Toshiba & HD DVD: If Sony and Blu-ray were big winners then Toshiba and its HD DVD are the obvious losers. To say that the Warner Brothers move was a crushing blow is a massive understatement. Clearly the announcement took the company by complete surprise, timed perfectly to inflict maximum damage on HD DVD. One must only look at the company's reaction to understand how hard it was hit, with executives refusing to field questions at its press conference and PR people disappearing without a trace on the Monday and leaving the HD DVD booth staffed only by hired booth attendants.
Consumers: You didn't think it was all win-win for the consumer, did you? So, Blu-ray has (potentially-ed.) won and the format war has ended, hooray! But, did it deserve to win? Well, to my mind, it didn't and I'm not alone. At this stage at least, HD DVD was/is the superior format. Its discs, particularly those from Warner Brothers, are better featured and cheaper, while unlike Blu-ray the standards for players and interactive features have been set in stone from the day of launch. As a result the players have been largely excellent, proving well featured, easy to use and reasonably priced. Still, if the history of this industry tells us anything it is that the best format doesn't always win - Sony knows this better than most.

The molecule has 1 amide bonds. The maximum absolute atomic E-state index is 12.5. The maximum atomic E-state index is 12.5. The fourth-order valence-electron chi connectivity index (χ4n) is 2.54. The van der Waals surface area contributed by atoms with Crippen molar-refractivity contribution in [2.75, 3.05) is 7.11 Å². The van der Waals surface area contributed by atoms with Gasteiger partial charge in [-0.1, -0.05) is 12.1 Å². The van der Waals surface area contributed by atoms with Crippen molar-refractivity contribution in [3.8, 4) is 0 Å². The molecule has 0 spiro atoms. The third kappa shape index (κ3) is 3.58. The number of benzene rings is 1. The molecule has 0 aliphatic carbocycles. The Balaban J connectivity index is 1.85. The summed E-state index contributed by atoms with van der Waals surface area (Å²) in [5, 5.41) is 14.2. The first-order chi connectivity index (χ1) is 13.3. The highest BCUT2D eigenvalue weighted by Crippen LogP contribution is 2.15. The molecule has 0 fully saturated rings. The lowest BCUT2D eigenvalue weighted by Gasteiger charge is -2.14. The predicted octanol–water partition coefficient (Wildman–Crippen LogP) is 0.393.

Philips: While most other companies were busy talking technology and unleashing ridiculously slim or large TVs, Philips was staking a claim for the inauspicious award of "Worst Press Conference of 2008". It was a bizarre affair, with what is generally a very strong technology company speaking at length on rather woolly design concepts and aspirations. All of which is fine if you're speaking to consumers but this is a trade show attended predominantly by technology journalists who want hear about innovative technology, not the influence of women on consumer electronics purchases. Thankfully, the company does at least continue to make some great products, including the 47in LCD TV we reviewed recently.
Creative: A tad harsh you might say, but hear me out. I like Creative, it makes good products. Its soundcards are still among the best consumer offerings available and it has released some great 2.0 speaker sets of late, but at CES 2008 it disappointed me. Why? Not because what it had on show wasn't good, not at all. No, it was what was missing that irked. Namely, a new hard drive based portable media player. Fine, iPods are great and so on and so forth but many, including myself, don't want to be tied to Apple, don't want to use iTunes and have been looking to Creative to provide an alternative. Unfortunately, nothing was forthcoming and we were told that it had no intention of releasing a successor to its Zen Vision:M, focussing instead on flash based players such as its own Zen. As a business decision it may well make sense, but Creative has surrendered the hard drive player market and disappointed many in the process.